So, no, Alison, nobody’s denying that people make god in their own image. The argument is that the religious paradigm allows the exacerbation of the worst parts of those images.

    Posted by hambydammit | September 15, 2010, 3:49 pm
  3. And by the way, I’m excluding forced brainwashing from this discussion. I hope you recognize that people can and are turned into homophobic bigots through brainwashing. I’m talking about people who are more or less free to choose their own religious or non-religious path.

    Posted by hambydammit | September 15, 2010, 3:50 pm
  4. You’ve never clearly articulated how you’ve determined what people would do if they weren’t religious.

    The reason I’ve never really laid out a scheme of what the world would be like without religion is because I have no idea what the world would be like without religion. What I can do however, is evaluate claims that do claim to know what the world would be like without religion and determine if they are scientifically and logically valid.

    you’ve conceded that some things are genuinely religious in nature, and a non-believer would have no reason whatsoever to do them.

    Well, one thing a theist would do that an atheist wouldn’t is believe in God. However it’s a major leap of logic to go from “There are things that are exclusive to theism” to “C is exclusive to Theism.”

    I think the atheists ethicist said it best in his entry about the atheist hostage taker at discovery

    http://atheistethicist.blogspot.com/

    If that society is substantially religious, then these type of people will wrap their acts in religious terms. If their society is mostly atheist, they will wrap their acts in atheist terms. At least, this is a quite plausible interpretation unless and until somebody can come up with proof that there is an actual cause-and-effect to be had.

    That is we do observe people commiting atrocities without religious motivation? If he was religious wouldn’t he have put his actions into religious terms? If he did put them in religious terms would you have said he wouldn’t have done it if he wasn’t religious?

    But you have never successfully addressed the observation that FAITH is a catalyst, enabler, and facilitator for going farther down a particular road than would be possible with an evidence based worldview.

    Seeing as humans have already created one form of faith based thinking, what makes you think they won’t create another?

    You may say “well, they won’t with evidence based world view”, but that assumes that we aren’t hardwired for bias and we are hardwired for rationality.

    Well, the opposite seems to be true and until you can come up with a coherent mechanism to get the rationality to override the bias, then you’ll have about as much success as the absitence movement does in preventing sex. Some of the worst thought out and least supported claims I’ve heard come from the Skeptics movement. They seem to be willing to throw out reason to try to spread it which I find rather odd.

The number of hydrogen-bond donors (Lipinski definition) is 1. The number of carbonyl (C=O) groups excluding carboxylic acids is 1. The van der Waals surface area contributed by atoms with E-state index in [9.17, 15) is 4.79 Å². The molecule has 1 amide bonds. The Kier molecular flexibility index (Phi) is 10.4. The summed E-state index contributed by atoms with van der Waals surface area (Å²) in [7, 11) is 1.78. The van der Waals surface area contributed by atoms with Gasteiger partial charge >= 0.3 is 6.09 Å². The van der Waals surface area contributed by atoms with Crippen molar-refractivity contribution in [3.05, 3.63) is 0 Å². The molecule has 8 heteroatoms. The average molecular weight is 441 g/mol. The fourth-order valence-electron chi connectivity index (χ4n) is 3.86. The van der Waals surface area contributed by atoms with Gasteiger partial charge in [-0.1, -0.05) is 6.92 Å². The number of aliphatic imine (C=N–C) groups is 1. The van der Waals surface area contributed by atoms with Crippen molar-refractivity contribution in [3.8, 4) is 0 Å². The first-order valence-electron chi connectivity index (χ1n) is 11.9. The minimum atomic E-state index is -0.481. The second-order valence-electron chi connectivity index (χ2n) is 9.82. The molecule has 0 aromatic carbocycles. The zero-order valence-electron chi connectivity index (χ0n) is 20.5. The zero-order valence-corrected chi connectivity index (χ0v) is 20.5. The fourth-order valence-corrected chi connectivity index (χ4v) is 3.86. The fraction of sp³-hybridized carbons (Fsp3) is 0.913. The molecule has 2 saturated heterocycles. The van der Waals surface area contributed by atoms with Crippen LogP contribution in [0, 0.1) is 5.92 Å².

Posted by cptpineapple | September 16, 2010, 2:49 pm
  5. Sorry, I linked to AE’s home page rather than the actual article

    http://atheistethicist.blogspot.com/2010/09/james-lee-discovery-headquarters.html

    Posted by cptpineapple | September 16, 2010, 2:50 pm
  6. I’m sorry, Alison. I really don’t feel like I can go through this discussion again. I get what you think you’re saying, and I see what you’re not taking into account, but I can’t think of any other way of trying to explain it to you. People’s environments shape their actions. Changing the environment changes actions. Religion and faith are environments. When you remove them, you’re changing the environment. Actions will change.

    Until you incorporate this basic observation into your theories of moral expression, you’re going to run into a brick wall.

    Posted by hambydammit | September 16, 2010, 4:33 pm
  7. Religion and faith are environments. When you remove them, you’re changing the environment. Actions will change.

    The reason I keep emphasising the importance of religion being a social construct is that religion isn’t the environment, it’s a product of the environment. You’re not going to change the environment by changing it’s byproduct.

    If you do, you’ll errr…. hit a brick wall.

    In order to advocate that the religion is causing the environment and not the other way around, you would have to prove[!] that that is the case.

    But you haven’t proved it, you just have circumstancal evidence and a strong emotional response that you are right.

    I mean, you’ve read predictably irrational right? The irrationality isn’t caused by the irrational environment, the irrational environment is caused by the irrationality.

    While having a strong emotional response towards something doesn’t mean you’re wrong, it does mean that you have to provide a stronger case in order to convince others, it’s not up to them or me to prove you wrong, it’s up to you to prove you right.

    Posted by cptpineapple | September 16, 2010, 5:01 pm
  8. Alison, social constructs are environments.

    Posted by hambydammit | September 16, 2010, 11:55 pm
  9. Alison, social constructs are environments.

    In order to advocate that the religion is causing the environment and not the other way around, you would have to prove[!] that that is the case.

    Posted by cptpineapple | September 19, 2010, 4:42 pm